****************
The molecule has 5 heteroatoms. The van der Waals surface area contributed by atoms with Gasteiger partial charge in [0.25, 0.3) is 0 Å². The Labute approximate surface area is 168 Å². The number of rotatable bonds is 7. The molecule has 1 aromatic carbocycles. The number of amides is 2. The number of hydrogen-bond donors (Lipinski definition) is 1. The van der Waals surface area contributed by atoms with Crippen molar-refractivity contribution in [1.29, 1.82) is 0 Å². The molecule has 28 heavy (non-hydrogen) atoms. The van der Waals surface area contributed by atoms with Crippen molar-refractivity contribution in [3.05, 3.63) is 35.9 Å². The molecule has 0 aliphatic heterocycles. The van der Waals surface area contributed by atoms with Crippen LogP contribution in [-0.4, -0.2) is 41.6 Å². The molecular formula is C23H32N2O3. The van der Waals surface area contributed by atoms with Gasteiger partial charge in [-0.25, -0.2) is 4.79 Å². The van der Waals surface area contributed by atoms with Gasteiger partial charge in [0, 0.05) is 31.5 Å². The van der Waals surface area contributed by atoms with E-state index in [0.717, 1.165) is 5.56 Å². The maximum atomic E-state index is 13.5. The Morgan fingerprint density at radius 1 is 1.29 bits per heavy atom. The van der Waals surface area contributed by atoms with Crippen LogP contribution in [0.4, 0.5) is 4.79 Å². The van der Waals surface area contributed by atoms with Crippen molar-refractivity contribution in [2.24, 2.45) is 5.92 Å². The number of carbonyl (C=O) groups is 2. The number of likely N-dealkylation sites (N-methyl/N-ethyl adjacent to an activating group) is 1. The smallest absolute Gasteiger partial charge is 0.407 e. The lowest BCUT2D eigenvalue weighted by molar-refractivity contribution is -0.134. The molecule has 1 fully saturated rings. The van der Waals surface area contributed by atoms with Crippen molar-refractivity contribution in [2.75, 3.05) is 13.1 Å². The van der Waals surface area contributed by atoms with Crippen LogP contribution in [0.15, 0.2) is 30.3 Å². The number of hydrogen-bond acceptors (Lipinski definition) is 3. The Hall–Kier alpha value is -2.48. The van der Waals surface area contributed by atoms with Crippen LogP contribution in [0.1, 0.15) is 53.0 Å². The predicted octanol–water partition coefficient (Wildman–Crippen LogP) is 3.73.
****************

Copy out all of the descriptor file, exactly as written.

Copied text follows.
The molecule has 5 heteroatoms. The van der Waals surface area contributed by atoms with Gasteiger partial charge in [0.25, 0.3) is 0 Å². The Labute approximate surface area is 168 Å². The number of rotatable bonds is 7. The molecule has 1 aromatic carbocycles. The number of amides is 2. The number of hydrogen-bond donors (Lipinski definition) is 1. The van der Waals surface area contributed by atoms with Crippen molar-refractivity contribution in [1.29, 1.82) is 0 Å². The molecule has 28 heavy (non-hydrogen) atoms. The van der Waals surface area contributed by atoms with Crippen molar-refractivity contribution in [3.05, 3.63) is 35.9 Å². The molecule has 0 aliphatic heterocycles. The van der Waals surface area contributed by atoms with Crippen LogP contribution in [-0.4, -0.2) is 41.6 Å². The molecular formula is C23H32N2O3. The van der Waals surface area contributed by atoms with Gasteiger partial charge in [-0.25, -0.2) is 4.79 Å². The van der Waals surface area contributed by atoms with Gasteiger partial charge in [0, 0.05) is 31.5 Å². The van der Waals surface area contributed by atoms with E-state index in [0.717, 1.165) is 5.56 Å². The maximum atomic E-state index is 13.5. The Morgan fingerprint density at radius 1 is 1.29 bits per heavy atom. The van der Waals surface area contributed by atoms with Crippen LogP contribution in [0.4, 0.5) is 4.79 Å². The van der Waals surface area contributed by atoms with Crippen molar-refractivity contribution in [2.24, 2.45) is 5.92 Å². The number of carbonyl (C=O) groups is 2. The number of likely N-dealkylation sites (N-methyl/N-ethyl adjacent to an activating group) is 1. The smallest absolute Gasteiger partial charge is 0.407 e. The lowest BCUT2D eigenvalue weighted by molar-refractivity contribution is -0.134. The molecule has 1 fully saturated rings. The van der Waals surface area contributed by atoms with Crippen molar-refractivity contribution in [2.75, 3.05) is 13.1 Å². The van der Waals surface area contributed by atoms with Crippen LogP contribution in [0.15, 0.2) is 30.3 Å². The number of hydrogen-bond acceptors (Lipinski definition) is 3. The Hall–Kier alpha value is -2.48. The van der Waals surface area contributed by atoms with Crippen LogP contribution in [0.1, 0.15) is 53.0 Å². The predicted octanol–water partition coefficient (Wildman–Crippen LogP) is 3.73.